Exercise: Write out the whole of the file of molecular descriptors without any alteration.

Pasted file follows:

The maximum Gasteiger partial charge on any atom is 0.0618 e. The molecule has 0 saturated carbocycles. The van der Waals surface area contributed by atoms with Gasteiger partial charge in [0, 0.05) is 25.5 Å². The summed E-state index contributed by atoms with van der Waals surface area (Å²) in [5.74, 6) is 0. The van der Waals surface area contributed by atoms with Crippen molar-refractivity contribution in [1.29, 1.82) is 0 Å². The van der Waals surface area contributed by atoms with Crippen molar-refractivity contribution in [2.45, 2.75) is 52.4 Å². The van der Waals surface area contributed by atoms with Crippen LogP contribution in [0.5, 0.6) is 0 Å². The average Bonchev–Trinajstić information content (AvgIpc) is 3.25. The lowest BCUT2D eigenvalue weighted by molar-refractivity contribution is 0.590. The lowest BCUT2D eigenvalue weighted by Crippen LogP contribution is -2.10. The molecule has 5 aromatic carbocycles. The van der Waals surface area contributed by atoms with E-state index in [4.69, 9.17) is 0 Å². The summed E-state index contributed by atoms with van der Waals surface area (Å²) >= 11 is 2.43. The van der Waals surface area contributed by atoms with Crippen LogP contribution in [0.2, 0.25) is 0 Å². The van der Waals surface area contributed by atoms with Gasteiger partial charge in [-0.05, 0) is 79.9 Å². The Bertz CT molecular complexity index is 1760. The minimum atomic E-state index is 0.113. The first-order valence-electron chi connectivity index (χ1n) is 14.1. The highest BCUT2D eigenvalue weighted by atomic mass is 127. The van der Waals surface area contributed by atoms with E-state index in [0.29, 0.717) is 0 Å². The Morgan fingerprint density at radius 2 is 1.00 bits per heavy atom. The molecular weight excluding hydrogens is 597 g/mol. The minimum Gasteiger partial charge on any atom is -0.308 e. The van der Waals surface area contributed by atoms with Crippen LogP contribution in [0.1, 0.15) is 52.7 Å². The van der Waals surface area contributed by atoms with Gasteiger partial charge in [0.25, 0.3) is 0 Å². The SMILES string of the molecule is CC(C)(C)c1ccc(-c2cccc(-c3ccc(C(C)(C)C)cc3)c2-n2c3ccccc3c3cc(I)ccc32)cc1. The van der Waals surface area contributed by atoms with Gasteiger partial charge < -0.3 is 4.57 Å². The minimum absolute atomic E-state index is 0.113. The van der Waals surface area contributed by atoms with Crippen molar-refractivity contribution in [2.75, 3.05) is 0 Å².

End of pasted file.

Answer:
The maximum Gasteiger partial charge on any atom is 0.0618 e. The molecule has 0 saturated carbocycles. The van der Waals surface area contributed by atoms with Gasteiger partial charge in [0, 0.05) is 25.5 Å². The summed E-state index contributed by atoms with van der Waals surface area (Å²) in [5.74, 6) is 0. The van der Waals surface area contributed by atoms with Crippen molar-refractivity contribution in [1.29, 1.82) is 0 Å². The van der Waals surface area contributed by atoms with Crippen molar-refractivity contribution in [2.45, 2.75) is 52.4 Å². The van der Waals surface area contributed by atoms with Crippen LogP contribution in [0.5, 0.6) is 0 Å². The average Bonchev–Trinajstić information content (AvgIpc) is 3.25. The lowest BCUT2D eigenvalue weighted by molar-refractivity contribution is 0.590. The lowest BCUT2D eigenvalue weighted by Crippen LogP contribution is -2.10. The molecule has 5 aromatic carbocycles. The van der Waals surface area contributed by atoms with E-state index in [4.69, 9.17) is 0 Å². The summed E-state index contributed by atoms with van der Waals surface area (Å²) >= 11 is 2.43. The van der Waals surface area contributed by atoms with Crippen LogP contribution in [0.2, 0.25) is 0 Å². The van der Waals surface area contributed by atoms with Gasteiger partial charge in [-0.05, 0) is 79.9 Å². The Bertz CT molecular complexity index is 1760. The minimum atomic E-state index is 0.113. The first-order valence-electron chi connectivity index (χ1n) is 14.1. The highest BCUT2D eigenvalue weighted by atomic mass is 127. The van der Waals surface area contributed by atoms with E-state index in [0.29, 0.717) is 0 Å². The Morgan fingerprint density at radius 2 is 1.00 bits per heavy atom. The molecular weight excluding hydrogens is 597 g/mol. The minimum Gasteiger partial charge on any atom is -0.308 e. The van der Waals surface area contributed by atoms with Crippen LogP contribution in [0.1, 0.15) is 52.7 Å². The van der Waals surface area contributed by atoms with Gasteiger partial charge in [0.25, 0.3) is 0 Å². The SMILES string of the molecule is CC(C)(C)c1ccc(-c2cccc(-c3ccc(C(C)(C)C)cc3)c2-n2c3ccccc3c3cc(I)ccc32)cc1. The van der Waals surface area contributed by atoms with Gasteiger partial charge < -0.3 is 4.57 Å². The minimum absolute atomic E-state index is 0.113. The van der Waals surface area contributed by atoms with Crippen molar-refractivity contribution in [2.75, 3.05) is 0 Å².